Spotlight on motion system applications
It’s here – our annual Motion System Applications special issue. Each year our editorial team here at Design World puts together four special issues on motion control, with the last one of the year focusing on the many and varied applications for motion systems.
This special issue highlights some top application examples and how many of the vast array of motion control components, separate or together, are used to tackle some of the most challenging applications. These span a range of industries across manufacturing including medical devices, but also in packaging and material handling as well as the booming robotics field.
In fact, it’s clear that one of the most common applications driving the development and evolution of many motion components is robotics. The reverse is true too, of course – as controllers have shrunken in size they’ve packed more processing power, and the motors and actuators that robots rely on continue to pack more power in smaller frames.
Case in point; a soft robotic glove that aids in strengthening the gripping force of human workers. The micro motors used in the glove capitalize on the trend in motor design for powerful rare-earth magnetic materials that increase power density and decrease size.
Such small, powerful motors are also common in many medical devices. Included in this issue is a short guide to selecting the right motor for medical device applications – specifically, choosing between brushless dc motors and brushed dc motors in reusable and disposable medical tools.
Besides motors, motion controllers and networking combined are tackling some big projects. For instance, the giant Magellan telescope in the Chilean Andes. The rotation and movements of the telescope’s mirrors and the giant enclosure housing the telescope are controlled by motion controllers. Together with an FSoE (Fail Safe over EtherCAT) safety network link, they also control the telescope’s interlock and safety system.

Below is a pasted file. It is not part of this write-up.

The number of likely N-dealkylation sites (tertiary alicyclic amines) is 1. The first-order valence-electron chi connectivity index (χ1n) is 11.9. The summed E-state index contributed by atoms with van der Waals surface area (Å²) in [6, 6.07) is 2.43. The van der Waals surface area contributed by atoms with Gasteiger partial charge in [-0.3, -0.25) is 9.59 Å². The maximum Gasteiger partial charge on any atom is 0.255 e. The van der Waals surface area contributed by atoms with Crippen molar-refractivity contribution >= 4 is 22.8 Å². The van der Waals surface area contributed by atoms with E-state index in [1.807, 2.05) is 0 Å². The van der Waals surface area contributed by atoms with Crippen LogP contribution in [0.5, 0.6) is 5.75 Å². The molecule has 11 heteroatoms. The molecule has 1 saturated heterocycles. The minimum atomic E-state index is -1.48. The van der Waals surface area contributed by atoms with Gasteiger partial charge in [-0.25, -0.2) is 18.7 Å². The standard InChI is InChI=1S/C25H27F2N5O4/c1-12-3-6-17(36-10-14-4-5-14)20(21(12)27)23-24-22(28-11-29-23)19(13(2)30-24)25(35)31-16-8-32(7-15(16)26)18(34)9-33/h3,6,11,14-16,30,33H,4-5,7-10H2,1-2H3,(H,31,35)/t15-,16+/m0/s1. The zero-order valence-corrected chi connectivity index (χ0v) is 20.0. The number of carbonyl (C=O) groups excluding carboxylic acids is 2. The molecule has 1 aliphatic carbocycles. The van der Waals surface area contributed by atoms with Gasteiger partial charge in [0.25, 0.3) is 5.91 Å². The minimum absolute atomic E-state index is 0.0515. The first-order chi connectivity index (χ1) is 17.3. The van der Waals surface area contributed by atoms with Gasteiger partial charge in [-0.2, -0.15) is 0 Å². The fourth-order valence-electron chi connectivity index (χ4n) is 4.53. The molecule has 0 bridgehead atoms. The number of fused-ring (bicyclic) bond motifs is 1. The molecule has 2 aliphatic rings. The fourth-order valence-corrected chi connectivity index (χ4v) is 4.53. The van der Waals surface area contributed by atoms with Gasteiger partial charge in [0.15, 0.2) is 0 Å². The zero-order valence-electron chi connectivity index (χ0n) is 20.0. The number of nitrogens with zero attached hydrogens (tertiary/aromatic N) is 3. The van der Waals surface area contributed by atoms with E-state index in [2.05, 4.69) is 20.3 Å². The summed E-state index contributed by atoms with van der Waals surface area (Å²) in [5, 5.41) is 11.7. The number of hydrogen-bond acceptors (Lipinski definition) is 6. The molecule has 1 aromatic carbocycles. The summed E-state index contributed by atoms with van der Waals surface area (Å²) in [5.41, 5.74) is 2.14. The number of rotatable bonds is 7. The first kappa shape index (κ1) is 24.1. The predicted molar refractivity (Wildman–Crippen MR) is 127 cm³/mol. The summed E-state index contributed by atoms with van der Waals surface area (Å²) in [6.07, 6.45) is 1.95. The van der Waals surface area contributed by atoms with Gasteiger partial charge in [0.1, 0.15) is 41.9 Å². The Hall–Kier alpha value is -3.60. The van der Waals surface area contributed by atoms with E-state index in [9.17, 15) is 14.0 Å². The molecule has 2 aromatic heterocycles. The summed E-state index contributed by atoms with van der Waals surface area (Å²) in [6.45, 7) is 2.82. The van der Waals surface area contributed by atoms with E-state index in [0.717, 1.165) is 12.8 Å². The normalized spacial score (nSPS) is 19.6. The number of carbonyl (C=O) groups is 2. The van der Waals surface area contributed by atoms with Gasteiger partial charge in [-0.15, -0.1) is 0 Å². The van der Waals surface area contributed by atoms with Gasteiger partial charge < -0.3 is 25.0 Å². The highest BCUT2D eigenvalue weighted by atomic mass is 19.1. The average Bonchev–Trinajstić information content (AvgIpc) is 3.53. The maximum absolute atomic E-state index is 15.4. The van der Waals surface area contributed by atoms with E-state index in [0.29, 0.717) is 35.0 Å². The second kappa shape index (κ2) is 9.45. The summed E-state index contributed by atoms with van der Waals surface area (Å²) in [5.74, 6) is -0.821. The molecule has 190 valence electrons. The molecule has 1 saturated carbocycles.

This special issue also highlights linear technology of various kinds, including linear electric actuators used in a shampoo bottle filling line that replaced older pneumatic actuators, which tended to cause some spills that required additional clean up operations.
As always, we hope you find what we’ve assembled in this special issue on motion system applications useful. Do you have any interesting challenges that you or your company overcame? Want to share it with our readers? Get in touch with me via email at [email protected] or on Twitter at @DW_Motion.
And don’t forget that you can fi nd all of the latest motion control news at our motion-specific sites motioncontroltips.com and linearmotiontips.com, as well as bearingtips.com and couplingtips.com.